Capturing Sunshine on Film: The Movie Industry's History in Florida

By: Hilda Mitrani

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With so much beauty and myriad locations, the film industry continues to share Florida’s treasures.

A century ago, people learned about the Sunshine State mainly through word of mouth. Then moving pictures came. Between 1908 and 1919, the nascent film industry found in Jacksonville the perfect natural lighting, weather and an array of architectural styles. Soon the St. Johns River was doubling as the Nile and the Amazon (no passport required!)

At Marineland Dolphin Adventure in nearby St. Augustine, people clamored to view the mysteries of reef fish, inadvertently creating the idea of large-scale aquariums as tourist attractions. Before SCUBA and glass-bottom boats, this remained the only spot in the world for underwater filming until the 1940s. Today, Marineland visitors see a facility that is renowned for its dolphin rehabilitation and research.

More recently, Demi Moore’s G. I. Jane, was shot here in the late 1990s, along with scenes from The Devil’s Advocate, starring Al Pacino and Keanu Reeves.

Micanopy captured the essence of small-town camaraderie in Doc Hollywood, starring Michael J. Fox. Meanwhile, Creature of the Black Lagoon found its scream (and stream) at Silver Springs in Ocala, now a state park where glass-bottom boats still display Florida’s natural wonders.

Dreamers of all ages are drawn to Merritt Island, site of the Apollo 13 nailbiter. If you take one of Kennedy Space Center’s popular bus tours, your guides might have assisted the film crews -- mine did! Unfortunately, he didn’t share any secrets about Tom Hanks or Kevin Bacon!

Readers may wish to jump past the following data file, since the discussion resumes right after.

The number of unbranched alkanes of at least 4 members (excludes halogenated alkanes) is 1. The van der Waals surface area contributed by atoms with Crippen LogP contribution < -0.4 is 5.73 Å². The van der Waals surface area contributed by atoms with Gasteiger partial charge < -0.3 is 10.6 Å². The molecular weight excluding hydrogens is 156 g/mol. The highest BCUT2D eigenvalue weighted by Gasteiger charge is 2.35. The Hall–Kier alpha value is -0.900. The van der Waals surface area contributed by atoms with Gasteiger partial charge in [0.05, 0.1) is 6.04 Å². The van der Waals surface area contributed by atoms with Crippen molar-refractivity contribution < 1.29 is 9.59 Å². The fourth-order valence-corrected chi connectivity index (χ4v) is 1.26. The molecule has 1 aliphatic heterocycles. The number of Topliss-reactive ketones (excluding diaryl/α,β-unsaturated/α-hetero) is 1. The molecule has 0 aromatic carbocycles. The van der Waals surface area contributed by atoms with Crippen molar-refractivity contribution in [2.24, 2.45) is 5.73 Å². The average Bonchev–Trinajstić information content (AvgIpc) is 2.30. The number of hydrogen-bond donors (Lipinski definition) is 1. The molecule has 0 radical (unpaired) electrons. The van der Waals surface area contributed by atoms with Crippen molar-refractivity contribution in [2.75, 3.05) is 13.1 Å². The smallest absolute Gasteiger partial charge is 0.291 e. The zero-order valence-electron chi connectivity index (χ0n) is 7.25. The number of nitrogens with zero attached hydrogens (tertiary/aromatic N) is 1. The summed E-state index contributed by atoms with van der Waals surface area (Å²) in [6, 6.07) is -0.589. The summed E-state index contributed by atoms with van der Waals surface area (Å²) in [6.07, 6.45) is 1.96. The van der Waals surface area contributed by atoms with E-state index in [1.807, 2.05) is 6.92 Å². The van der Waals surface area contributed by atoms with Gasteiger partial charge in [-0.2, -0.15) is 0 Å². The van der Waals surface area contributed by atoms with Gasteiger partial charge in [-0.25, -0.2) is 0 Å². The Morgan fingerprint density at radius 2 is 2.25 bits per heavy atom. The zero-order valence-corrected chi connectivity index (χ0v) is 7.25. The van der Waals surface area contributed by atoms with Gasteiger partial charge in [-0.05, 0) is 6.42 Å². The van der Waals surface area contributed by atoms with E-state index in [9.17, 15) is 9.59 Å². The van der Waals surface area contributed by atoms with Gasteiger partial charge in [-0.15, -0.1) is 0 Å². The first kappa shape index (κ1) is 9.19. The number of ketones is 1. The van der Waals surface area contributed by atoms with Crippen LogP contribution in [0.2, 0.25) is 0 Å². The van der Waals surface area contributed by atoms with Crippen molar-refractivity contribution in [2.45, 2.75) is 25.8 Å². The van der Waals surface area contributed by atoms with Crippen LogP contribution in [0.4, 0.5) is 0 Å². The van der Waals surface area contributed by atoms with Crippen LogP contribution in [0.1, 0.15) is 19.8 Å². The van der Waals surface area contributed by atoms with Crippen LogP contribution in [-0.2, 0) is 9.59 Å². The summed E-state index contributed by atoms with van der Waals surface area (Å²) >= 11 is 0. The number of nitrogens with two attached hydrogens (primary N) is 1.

Boutiques and trendy restaurants dot picturesque Lake Worth, the Palm Beach County spot that hosted William Hurt and Kathleen Turner for the film noir classic, Body Heat.

Miami’s mystique grew with Miami Vice’s aerial shots of the architectural skyline. Hollywood took note of the changes and found locations for Something About Mary both in Miami and Fort Lauderdale.

Nearby at the landmark Biltmore in Coral Gables, the 22,000-square-foot swimming pool used by Esther Williams remains the largest in the continental United States. Still fabulous, the hotel hosts informal events on the pool deck that draw locals and visitors alike.

Elvis, too, arrived on the Nature Coast for a six-week shoot. Word is, he was loath to leave. Elvis fans still Follow That Dream (as the movie was called) to Ocala, Yankeetown and Inverness. In a sweet turnabout, the interior scenes from the movie were used as reference for historical accuracy of Citrus County courthouse renovation. Together, the Florida courthouses designed by E. C. Hosford create an interesting driving tour.

Boca Grande, on the tarpon-rich Charlotte Harbor, provided the backdrop for Denzel Washington's movie, Out of Time. The bucolic downtown with droopy banyan trees was based on the book Hoot, by Carl Hiaasen, a Florida native.

Naples was the scene for Adaptation, the “film within a film” about the elusive ghost orchids that bloom in the Fakahatchee Strand Preserve State Park. Each summer, thousands venture here for a chance to view these small wonders.

On the other side of the spectrum, Wakulla Springs, the longest, deepest freshwater springs in the world, became part of Tarzan's Secret Treasure. Nearby in South Walton, Seaside depicted 1950s American life in The Truman Show, featuring Jim Carrey, Ed Harris and Laura Linney. The town just celebrated its 25th anniversary, and has continued to be a showpiece for our state.

Architects and lovers of design from around the world continue to make the pilgrimage to Seaside, along with the multitude of visitors who enjoy water sports, visiting Spanish-American forts and the fine beaches typical of northwest Florida.

With so much beauty and myriad locations, the film industry continues to share Florida’s treasures. Let your car follow the camera! Use this link, www.visitflorida.com/movies, to create a driving trip of your personal favorite cinematic locations in Florida.

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